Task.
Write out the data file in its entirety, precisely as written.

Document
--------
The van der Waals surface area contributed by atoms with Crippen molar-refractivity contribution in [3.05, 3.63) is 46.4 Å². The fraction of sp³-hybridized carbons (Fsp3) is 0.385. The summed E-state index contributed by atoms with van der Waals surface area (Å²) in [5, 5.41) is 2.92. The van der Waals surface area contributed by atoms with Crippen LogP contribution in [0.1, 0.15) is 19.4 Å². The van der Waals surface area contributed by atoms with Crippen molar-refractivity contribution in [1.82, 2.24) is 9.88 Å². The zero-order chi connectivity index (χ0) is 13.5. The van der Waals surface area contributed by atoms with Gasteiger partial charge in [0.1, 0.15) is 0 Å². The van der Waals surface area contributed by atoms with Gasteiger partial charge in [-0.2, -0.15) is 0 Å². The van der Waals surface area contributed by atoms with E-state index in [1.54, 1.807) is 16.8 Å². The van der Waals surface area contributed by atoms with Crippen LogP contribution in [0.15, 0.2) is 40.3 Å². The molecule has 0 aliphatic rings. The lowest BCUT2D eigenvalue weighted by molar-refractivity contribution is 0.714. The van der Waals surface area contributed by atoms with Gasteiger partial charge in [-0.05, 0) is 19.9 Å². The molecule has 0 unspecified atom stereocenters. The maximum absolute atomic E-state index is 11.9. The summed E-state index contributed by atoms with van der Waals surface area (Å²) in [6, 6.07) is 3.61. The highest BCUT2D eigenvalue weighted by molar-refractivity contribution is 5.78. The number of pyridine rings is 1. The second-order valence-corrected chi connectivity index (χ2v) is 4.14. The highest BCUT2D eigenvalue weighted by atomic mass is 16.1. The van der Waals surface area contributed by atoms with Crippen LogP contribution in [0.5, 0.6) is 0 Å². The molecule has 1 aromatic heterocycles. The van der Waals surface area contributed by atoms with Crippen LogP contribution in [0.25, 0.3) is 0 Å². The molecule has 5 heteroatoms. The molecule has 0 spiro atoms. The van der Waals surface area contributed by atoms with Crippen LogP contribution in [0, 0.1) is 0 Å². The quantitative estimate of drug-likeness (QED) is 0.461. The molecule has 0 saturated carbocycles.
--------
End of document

The van der Waals surface area contributed by atoms with Crippen molar-refractivity contribution in [3.05, 3.63) is 46.4 Å². The fraction of sp³-hybridized carbons (Fsp3) is 0.385. The summed E-state index contributed by atoms with van der Waals surface area (Å²) in [5, 5.41) is 2.92. The van der Waals surface area contributed by atoms with Crippen LogP contribution in [0.1, 0.15) is 19.4 Å². The van der Waals surface area contributed by atoms with Crippen molar-refractivity contribution in [1.82, 2.24) is 9.88 Å². The zero-order chi connectivity index (χ0) is 13.5. The van der Waals surface area contributed by atoms with Gasteiger partial charge in [0.1, 0.15) is 0 Å². The van der Waals surface area contributed by atoms with Gasteiger partial charge in [-0.2, -0.15) is 0 Å². The van der Waals surface area contributed by atoms with E-state index in [1.54, 1.807) is 16.8 Å². The van der Waals surface area contributed by atoms with Crippen LogP contribution in [0.15, 0.2) is 40.3 Å². The molecule has 0 aliphatic rings. The lowest BCUT2D eigenvalue weighted by molar-refractivity contribution is 0.714. The van der Waals surface area contributed by atoms with Gasteiger partial charge in [-0.05, 0) is 19.9 Å². The molecule has 0 unspecified atom stereocenters. The maximum absolute atomic E-state index is 11.9. The summed E-state index contributed by atoms with van der Waals surface area (Å²) in [6, 6.07) is 3.61. The highest BCUT2D eigenvalue weighted by molar-refractivity contribution is 5.78. The number of pyridine rings is 1. The second-order valence-corrected chi connectivity index (χ2v) is 4.14. The highest BCUT2D eigenvalue weighted by atomic mass is 16.1. The van der Waals surface area contributed by atoms with Crippen LogP contribution in [0.5, 0.6) is 0 Å². The molecule has 1 aromatic heterocycles. The van der Waals surface area contributed by atoms with Crippen LogP contribution in [0.25, 0.3) is 0 Å². The molecule has 5 heteroatoms. The molecule has 0 spiro atoms. The van der Waals surface area contributed by atoms with Crippen LogP contribution in [0, 0.1) is 0 Å². The quantitative estimate of drug-likeness (QED) is 0.461. The molecule has 0 saturated carbocycles.